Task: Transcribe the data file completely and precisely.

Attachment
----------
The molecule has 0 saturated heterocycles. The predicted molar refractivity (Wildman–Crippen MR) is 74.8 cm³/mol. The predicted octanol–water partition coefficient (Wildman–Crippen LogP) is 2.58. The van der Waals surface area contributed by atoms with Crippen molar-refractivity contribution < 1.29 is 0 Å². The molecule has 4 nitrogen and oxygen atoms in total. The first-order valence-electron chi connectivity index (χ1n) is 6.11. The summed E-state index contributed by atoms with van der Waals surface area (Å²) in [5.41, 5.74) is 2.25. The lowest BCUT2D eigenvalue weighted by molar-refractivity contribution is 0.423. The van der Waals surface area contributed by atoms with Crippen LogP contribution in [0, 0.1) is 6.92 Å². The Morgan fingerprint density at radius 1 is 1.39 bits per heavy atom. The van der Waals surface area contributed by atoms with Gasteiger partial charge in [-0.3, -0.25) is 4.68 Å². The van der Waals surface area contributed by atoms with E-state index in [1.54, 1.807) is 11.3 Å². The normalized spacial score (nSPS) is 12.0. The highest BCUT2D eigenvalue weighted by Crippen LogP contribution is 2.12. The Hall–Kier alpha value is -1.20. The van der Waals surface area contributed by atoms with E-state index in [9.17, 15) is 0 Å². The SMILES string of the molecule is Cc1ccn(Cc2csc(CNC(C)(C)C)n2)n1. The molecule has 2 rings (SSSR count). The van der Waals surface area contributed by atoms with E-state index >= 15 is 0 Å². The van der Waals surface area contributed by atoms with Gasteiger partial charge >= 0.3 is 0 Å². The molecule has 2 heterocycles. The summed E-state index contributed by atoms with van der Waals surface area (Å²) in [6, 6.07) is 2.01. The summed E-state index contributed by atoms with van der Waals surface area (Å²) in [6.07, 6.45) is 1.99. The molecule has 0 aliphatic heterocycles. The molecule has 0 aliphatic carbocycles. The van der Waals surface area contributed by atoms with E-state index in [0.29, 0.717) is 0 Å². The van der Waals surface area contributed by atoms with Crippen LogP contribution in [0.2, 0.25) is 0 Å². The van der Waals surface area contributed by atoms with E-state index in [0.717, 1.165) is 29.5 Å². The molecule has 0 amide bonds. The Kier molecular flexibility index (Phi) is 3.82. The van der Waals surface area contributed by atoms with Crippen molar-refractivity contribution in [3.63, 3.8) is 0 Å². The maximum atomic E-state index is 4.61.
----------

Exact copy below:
The molecule has 0 saturated heterocycles. The predicted molar refractivity (Wildman–Crippen MR) is 74.8 cm³/mol. The predicted octanol–water partition coefficient (Wildman–Crippen LogP) is 2.58. The van der Waals surface area contributed by atoms with Crippen molar-refractivity contribution < 1.29 is 0 Å². The molecule has 4 nitrogen and oxygen atoms in total. The first-order valence-electron chi connectivity index (χ1n) is 6.11. The summed E-state index contributed by atoms with van der Waals surface area (Å²) in [5.41, 5.74) is 2.25. The lowest BCUT2D eigenvalue weighted by molar-refractivity contribution is 0.423. The van der Waals surface area contributed by atoms with Crippen LogP contribution in [0, 0.1) is 6.92 Å². The Morgan fingerprint density at radius 1 is 1.39 bits per heavy atom. The van der Waals surface area contributed by atoms with Gasteiger partial charge in [-0.3, -0.25) is 4.68 Å². The van der Waals surface area contributed by atoms with E-state index in [1.54, 1.807) is 11.3 Å². The normalized spacial score (nSPS) is 12.0. The highest BCUT2D eigenvalue weighted by Crippen LogP contribution is 2.12. The Hall–Kier alpha value is -1.20. The van der Waals surface area contributed by atoms with E-state index in [9.17, 15) is 0 Å². The SMILES string of the molecule is Cc1ccn(Cc2csc(CNC(C)(C)C)n2)n1. The molecule has 2 rings (SSSR count). The van der Waals surface area contributed by atoms with E-state index >= 15 is 0 Å². The van der Waals surface area contributed by atoms with Gasteiger partial charge >= 0.3 is 0 Å². The molecule has 2 heterocycles. The summed E-state index contributed by atoms with van der Waals surface area (Å²) in [6, 6.07) is 2.01. The summed E-state index contributed by atoms with van der Waals surface area (Å²) in [6.07, 6.45) is 1.99. The molecule has 0 aliphatic heterocycles. The molecule has 0 aliphatic carbocycles. The van der Waals surface area contributed by atoms with E-state index in [0.29, 0.717) is 0 Å². The van der Waals surface area contributed by atoms with Crippen LogP contribution in [0.2, 0.25) is 0 Å². The van der Waals surface area contributed by atoms with E-state index in [0.717, 1.165) is 29.5 Å². The molecule has 0 amide bonds. The Kier molecular flexibility index (Phi) is 3.82. The van der Waals surface area contributed by atoms with Crippen molar-refractivity contribution in [3.63, 3.8) is 0 Å². The maximum atomic E-state index is 4.61.